geothermal, rush, business
Paul Foy, AP Business Writer
PROVO ‚Äî Within six months of discovering a massive geothermal field, a small Utah company had erected and fired up a power plant ‚Äî just one example of the speed with which companies are capitalizing on state mandates for alternative energy.
Anticipation of new energy policies has sparked a rush on land leases as companies like Raser Technologies Inc., based in Provo, lock up property that hold geothermal fields and potentially huge profits.
Raser’s find, about 155 miles southwest of Provo, could eventually power 200,000 homes.
The company said it will begin routing electricity to Anaheim, Calif. within weeks.
Earlier this month, California adopted the nation’s most sweeping plan to cut greenhouse gas emissions.
“We made a pleasant discovery, let’s put it that way,” said Brent M. Cook, the company’s chief executive.
The number of government land leases and drilling permits have risen quickly, said Kermit Witherbee, who heads up the leasing program for the U.S. Bureau of Land Management, with more than two dozen companies now trying to make a score like Raser.
Two years ago, the U.S. Bureau of Land Management approved 18 geothermal drilling permits. That number more than doubled in 2007 and has nearly quadrupled this year.
The government leased a staggering 244,000 acres for geothermal development in the past 18 months. Another 146,339 acres went up for bid Friday in Utah, Oregon and Idaho.
All of it was claimed.
Raser’s find “has the potential to become one of the more important geothermal energy developments of the last quarter century,” said Greg Nash, a professor of geothermal exploration at the University of Utah.
The company quickly redrew its business plan, bumping up its planned development of 10 megawatts of power to 230 megawatts. That is in line with the field’s power potential according to calculations by GeothermEX Inc., a consulting firm.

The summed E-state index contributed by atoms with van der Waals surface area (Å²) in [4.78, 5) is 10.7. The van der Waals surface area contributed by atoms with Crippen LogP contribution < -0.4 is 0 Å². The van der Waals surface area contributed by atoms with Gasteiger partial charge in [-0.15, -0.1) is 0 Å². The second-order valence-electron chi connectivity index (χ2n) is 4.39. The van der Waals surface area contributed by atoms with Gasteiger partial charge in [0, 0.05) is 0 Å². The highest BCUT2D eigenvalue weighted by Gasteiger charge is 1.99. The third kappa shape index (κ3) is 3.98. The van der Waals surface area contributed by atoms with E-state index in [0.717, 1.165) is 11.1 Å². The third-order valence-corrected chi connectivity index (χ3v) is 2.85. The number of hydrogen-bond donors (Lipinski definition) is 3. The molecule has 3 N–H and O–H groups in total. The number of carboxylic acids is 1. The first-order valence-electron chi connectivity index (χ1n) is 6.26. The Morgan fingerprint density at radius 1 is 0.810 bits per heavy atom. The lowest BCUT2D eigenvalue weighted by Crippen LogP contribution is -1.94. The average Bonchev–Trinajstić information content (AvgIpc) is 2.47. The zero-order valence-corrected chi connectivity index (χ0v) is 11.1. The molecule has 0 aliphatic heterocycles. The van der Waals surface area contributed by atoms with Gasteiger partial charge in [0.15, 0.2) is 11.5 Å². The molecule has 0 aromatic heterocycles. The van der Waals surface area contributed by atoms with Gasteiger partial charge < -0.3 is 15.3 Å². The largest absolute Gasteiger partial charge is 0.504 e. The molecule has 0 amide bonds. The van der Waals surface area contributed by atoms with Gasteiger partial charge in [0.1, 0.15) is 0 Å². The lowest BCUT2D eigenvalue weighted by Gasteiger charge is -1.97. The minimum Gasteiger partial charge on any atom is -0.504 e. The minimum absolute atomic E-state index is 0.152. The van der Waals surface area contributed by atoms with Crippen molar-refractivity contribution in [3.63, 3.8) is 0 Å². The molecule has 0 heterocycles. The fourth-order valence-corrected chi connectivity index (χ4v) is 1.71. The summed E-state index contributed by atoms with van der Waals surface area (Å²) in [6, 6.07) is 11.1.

By comparison, the largest group of geothermal plants in the world are The Geysers, about 60 miles northeast of San Francisco. The Geysers geothermal basin produces about 900 megawatts of energy, enough to power the city, said Ann Robertson-Tait, a senior geologist and vice president of business development for GeothermEX.
Geothermal technology creates energy using heat that is stored in the earth. But geothermal still generates less than 1 percent of the world’s energy, according to the Paris-based International Energy Agency.
“The outlook for geothermal is great,” said Brian Yerger, an energy analyst for New York-based Jesup & Lamont.
Geothermal companies are relatively small players in the energy market and have had to scramble to lock up financing, particularly during a recession.
Merrill Lynch & Co. has pledged to fund Raser’s first 100 megawatts of projects and says it is staying in the game.
“We’ve done a lot with Raser,” said Merrill Lynch spokeswoman Danielle Robinson. “We’re very committed to the company.”
Cook said his company can raise additional money from joint ventures and stock sales. “This is where the money flows, to alternative energy projects that pencil out,” he said. The company made its first major stock sale Nov. 14 to Fletcher Asset Management of New York.
“We are enthusiastic about our investment,” said Kell Benson, Fletcher’s vice chairman. The firm bought $10 million in stock at $5 a share, with an option to double the stake.
Raser and its supplier, UTC Power, plan to build another seven geothermal energy plants across the western United States by the end of 2009 and 10 plants a year for the next decade.
The push for geothermal power has been accelerated by state mandates like those in California, which this month said utilities must obtain a third of their electricity from renewable sources by 2020.